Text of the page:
As the June 15, 2012, start of the 48th Thrash to the Onion Patch approaches, the Bermuda Race Organizing Committee has laid down a schedule that features some innovations like a novel approach to the safety seminar but, otherwise, has much that's familiar.
For instance, the race continues recent tradition by starting in the mouth of Rhode Island's Narragansett Bay, before a big audience on shore at Castle Hill. And the Bermuda Race experience is (as ever) capped by the magnificent prize-giving ceremony at Government House. After that, the fleet will disperse once again for the sail home, which is often a training ground for the next generation of Bermuda Race sailors.
For old-timers, the race is almost a habit. But every old-timer was once a first-timer. In fact, one out of four entries in the 2010 race was commanded by a first-time skipper. The BROC puts a lot of energy into identifying men and women who want to make their first race, and then helping them through the planning and inspection process, advised by Bermuda Race Ambassadors assigned by the BROC. For more information about the Race Ambassador Program, contact Participation Chairman Fred Deichmann.
As always, the main prize is the classic St. David's Lighthouse Trophy, and it will go to the topcruiser-racer with an amateur crew. The 2010 winner, Carina, has a lot of fans.
Built in 1969 for the Nye family, the 48-foot McCurdy & Rhodes-designed sloop promptly won the 1970 race. In 1982, after design modifications by Scott Kaufman, she won her division and came within minutes of taking the entire race. Later acquired by Rives Potts, she won silver year after year before taking home her second Lighthouse in 2010, her 41st year. Her victory margin of three and a half hours is one of the largest in the races history.
Carina sails to a victory in the St. David's Lighthouse Division.(PPL Photo Agency)
Carina holds the record for most Bermuda Races by a boat, 18, and right now she is headed toward her 19th race in a way that every adventurous sailor would like to duplicate. She raced across the Atlantic to England this past summer, did the Fastnet, and then turned west toward the Panama Canal, the South Pacific, and Australia for the Sydney-Hobart Race in December. From there she will head west again via Capetown, and (if all goes well) be back in Newport in June.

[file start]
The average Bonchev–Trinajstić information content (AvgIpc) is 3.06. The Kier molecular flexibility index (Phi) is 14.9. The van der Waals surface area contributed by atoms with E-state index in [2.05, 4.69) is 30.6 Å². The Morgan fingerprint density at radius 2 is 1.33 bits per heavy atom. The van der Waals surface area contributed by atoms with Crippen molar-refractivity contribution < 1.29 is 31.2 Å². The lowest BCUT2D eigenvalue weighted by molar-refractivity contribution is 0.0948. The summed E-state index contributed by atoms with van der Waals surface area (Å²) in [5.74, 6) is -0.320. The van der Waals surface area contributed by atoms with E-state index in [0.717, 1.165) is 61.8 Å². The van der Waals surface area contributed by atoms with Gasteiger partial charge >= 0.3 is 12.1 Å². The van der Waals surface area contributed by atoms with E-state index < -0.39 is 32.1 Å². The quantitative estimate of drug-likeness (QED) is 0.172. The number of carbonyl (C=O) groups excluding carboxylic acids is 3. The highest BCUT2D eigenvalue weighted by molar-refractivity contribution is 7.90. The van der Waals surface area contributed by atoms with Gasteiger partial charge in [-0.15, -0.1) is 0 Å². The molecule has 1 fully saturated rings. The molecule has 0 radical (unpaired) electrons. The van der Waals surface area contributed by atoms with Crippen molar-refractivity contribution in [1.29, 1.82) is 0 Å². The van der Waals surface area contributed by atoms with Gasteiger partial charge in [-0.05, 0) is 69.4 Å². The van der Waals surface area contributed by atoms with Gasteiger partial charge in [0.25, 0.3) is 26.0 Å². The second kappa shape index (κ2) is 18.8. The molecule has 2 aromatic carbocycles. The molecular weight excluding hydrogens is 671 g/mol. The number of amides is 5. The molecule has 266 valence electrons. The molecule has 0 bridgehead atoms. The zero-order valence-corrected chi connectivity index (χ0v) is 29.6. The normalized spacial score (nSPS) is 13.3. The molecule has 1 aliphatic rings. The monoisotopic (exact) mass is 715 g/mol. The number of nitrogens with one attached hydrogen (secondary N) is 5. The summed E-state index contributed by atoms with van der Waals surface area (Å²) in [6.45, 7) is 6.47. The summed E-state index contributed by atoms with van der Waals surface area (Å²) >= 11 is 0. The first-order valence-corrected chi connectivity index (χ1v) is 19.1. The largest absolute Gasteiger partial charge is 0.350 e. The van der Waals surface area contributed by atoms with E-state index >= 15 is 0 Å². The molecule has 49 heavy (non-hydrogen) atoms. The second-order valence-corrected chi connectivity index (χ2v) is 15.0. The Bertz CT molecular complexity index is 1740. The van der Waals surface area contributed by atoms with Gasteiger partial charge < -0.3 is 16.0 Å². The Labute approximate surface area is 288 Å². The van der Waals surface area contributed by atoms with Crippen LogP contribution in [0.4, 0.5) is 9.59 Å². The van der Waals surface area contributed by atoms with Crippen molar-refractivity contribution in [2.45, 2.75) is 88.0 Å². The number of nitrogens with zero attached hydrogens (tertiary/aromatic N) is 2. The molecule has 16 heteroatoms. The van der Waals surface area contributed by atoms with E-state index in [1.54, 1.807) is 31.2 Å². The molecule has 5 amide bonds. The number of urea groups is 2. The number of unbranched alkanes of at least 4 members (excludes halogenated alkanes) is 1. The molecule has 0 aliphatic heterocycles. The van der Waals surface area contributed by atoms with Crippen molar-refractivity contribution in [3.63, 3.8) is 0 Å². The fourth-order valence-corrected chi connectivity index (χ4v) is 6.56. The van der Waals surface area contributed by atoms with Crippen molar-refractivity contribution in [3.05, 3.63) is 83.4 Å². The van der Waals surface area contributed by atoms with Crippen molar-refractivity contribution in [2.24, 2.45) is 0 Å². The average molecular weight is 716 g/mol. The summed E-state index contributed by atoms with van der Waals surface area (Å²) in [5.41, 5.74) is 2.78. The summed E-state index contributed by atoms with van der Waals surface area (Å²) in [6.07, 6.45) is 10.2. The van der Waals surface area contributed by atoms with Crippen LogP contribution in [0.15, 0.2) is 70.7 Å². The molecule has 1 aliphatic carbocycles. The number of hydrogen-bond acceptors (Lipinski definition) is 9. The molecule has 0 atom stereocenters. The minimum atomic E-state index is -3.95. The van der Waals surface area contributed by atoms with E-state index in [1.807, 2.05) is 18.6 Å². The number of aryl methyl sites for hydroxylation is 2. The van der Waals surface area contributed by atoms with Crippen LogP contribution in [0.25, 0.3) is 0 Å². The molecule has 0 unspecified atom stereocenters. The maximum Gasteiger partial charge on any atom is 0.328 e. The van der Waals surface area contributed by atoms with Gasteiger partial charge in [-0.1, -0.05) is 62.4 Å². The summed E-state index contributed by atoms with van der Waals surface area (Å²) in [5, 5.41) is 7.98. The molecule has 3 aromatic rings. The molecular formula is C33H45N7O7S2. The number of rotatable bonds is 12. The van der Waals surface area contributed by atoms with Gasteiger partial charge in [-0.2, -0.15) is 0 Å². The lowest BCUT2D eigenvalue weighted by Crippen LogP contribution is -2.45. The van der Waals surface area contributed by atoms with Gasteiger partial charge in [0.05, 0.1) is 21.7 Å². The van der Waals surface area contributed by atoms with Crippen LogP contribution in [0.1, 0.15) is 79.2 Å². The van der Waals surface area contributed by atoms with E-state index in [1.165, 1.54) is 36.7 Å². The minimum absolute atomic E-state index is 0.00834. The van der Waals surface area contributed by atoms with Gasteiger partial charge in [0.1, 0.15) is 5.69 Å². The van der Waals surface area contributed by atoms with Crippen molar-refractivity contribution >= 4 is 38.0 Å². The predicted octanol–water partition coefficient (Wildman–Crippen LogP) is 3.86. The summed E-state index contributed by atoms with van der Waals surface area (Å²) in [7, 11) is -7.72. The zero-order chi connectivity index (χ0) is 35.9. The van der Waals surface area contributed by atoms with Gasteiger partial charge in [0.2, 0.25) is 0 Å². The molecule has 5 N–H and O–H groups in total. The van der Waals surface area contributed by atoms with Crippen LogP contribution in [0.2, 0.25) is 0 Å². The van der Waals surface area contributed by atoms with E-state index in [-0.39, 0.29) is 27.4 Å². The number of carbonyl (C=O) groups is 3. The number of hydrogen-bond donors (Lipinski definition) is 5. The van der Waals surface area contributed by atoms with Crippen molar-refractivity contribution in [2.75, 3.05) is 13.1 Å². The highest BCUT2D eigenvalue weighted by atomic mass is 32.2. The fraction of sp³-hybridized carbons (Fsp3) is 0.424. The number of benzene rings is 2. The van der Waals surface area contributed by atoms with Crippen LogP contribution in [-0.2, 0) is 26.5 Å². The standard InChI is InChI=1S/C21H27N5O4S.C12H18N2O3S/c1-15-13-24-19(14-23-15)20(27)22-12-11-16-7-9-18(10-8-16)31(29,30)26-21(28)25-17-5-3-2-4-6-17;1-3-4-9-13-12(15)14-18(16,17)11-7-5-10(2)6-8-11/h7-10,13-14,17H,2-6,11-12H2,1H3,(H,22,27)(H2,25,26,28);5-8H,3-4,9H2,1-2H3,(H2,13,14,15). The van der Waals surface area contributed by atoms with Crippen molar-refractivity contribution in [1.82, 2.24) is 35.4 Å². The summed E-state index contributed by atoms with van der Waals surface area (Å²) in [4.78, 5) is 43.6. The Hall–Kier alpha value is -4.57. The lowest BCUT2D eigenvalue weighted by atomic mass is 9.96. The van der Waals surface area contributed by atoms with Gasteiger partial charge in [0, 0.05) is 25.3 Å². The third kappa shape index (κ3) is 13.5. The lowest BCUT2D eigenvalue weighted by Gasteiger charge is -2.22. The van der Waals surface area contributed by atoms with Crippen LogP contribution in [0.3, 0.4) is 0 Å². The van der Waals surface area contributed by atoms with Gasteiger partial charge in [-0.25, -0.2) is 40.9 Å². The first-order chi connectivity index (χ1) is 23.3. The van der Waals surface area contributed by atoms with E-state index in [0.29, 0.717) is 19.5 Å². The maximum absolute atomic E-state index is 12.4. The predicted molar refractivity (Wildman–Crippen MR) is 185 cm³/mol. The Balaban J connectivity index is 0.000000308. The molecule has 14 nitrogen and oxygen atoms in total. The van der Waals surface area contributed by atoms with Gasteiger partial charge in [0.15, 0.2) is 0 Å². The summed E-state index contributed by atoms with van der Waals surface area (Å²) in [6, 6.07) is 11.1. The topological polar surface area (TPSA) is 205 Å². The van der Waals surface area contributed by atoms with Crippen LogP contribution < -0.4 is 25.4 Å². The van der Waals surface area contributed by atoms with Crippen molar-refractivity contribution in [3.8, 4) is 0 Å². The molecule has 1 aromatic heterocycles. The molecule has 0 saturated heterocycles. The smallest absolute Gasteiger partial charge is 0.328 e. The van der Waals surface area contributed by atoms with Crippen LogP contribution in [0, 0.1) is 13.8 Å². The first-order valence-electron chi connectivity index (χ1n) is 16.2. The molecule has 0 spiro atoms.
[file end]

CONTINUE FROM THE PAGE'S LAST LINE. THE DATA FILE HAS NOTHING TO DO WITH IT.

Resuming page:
Bermudian Kirk Cooper once said about the race, All these races, they go like one. You forget about it for 18 months, and then you start planning again. Now were in the planning stage.
The first job is to make hotel reservations in Bermuda. Don't put that off. With many fewer hotel beds available than a decade ago, you risk disappointment (and worse) if you delay.
Next on the list is making marina reservations. Slips at Newport and the Royal Bermuda Yacht Club (RBYC) often fill up quicker than hotel rooms.
Start checking the race website where you are now, www.BermudaRace.com. That's where the Bermuda Race Organizing Committee (chaired this year by John Osmond, who has made 15 Thrashes) issues announcements that will be supplemented by blast emails (subscribe on the website and fill out the Contact Us form).
The website is also home to the Crew Finder feature (under the tab Competitors & Boats), where skippers and sailors meet up for the race and the return trip.
Bermuda Race Schedule (subject to alteration)
Late Fall 2011: Notice of Race (NOR) posted on the website.
January 16, 2012: Entry process opens on the website.
March: The race program will be published. It will include the NOR, boat inspection tips, guides to Newport and Bermuda, and some race-oriented how-to articles.
March 17 & 18: Newport Bermuda Race Safety at Sea Seminar, Newport Hyatt Regency Hotel. (Other qualifying safety seminars are listed on the US SAILING website.)
Glenn Family, donors of the William L. Glenn Family Participation Prize
( C. Museler)
- Saturday, Track A is forup to 75 people who have been to two SAS Seminars in the past 10 years, with classroom sessions in the morningfollowed by thein-the-water optionin the afternoon. Participants will be awarded the ISAF Offshore Personal Survival Course Certificate.
- Saturday, Track B is the usual day-long classroom seminar. Participants will be awarded the U.S. SAILING Certificate of Attendance.
- Sunday, three options: a First Aid/CPR course, a Race Preparation Session, and hands-on, in-water training for Track B people who want or need the ISAF Certificate.
April 15, 1700 hours: Application for entry deadline.
May 15, 1700 hours: All supporting documentation for entry is due.
June 1: Pre-inspection documentation deadline.
June 5: On-board inspection must be complete.
June 13: 1700 hours: Newport check-in deadline at Race Headquarters, New York YC (Harbour Court).
June 15: Bermuda Race starts at Newport.
18 hours after finishing: Bermuda check-in deadline.
June 23: Prizegiving at Government House.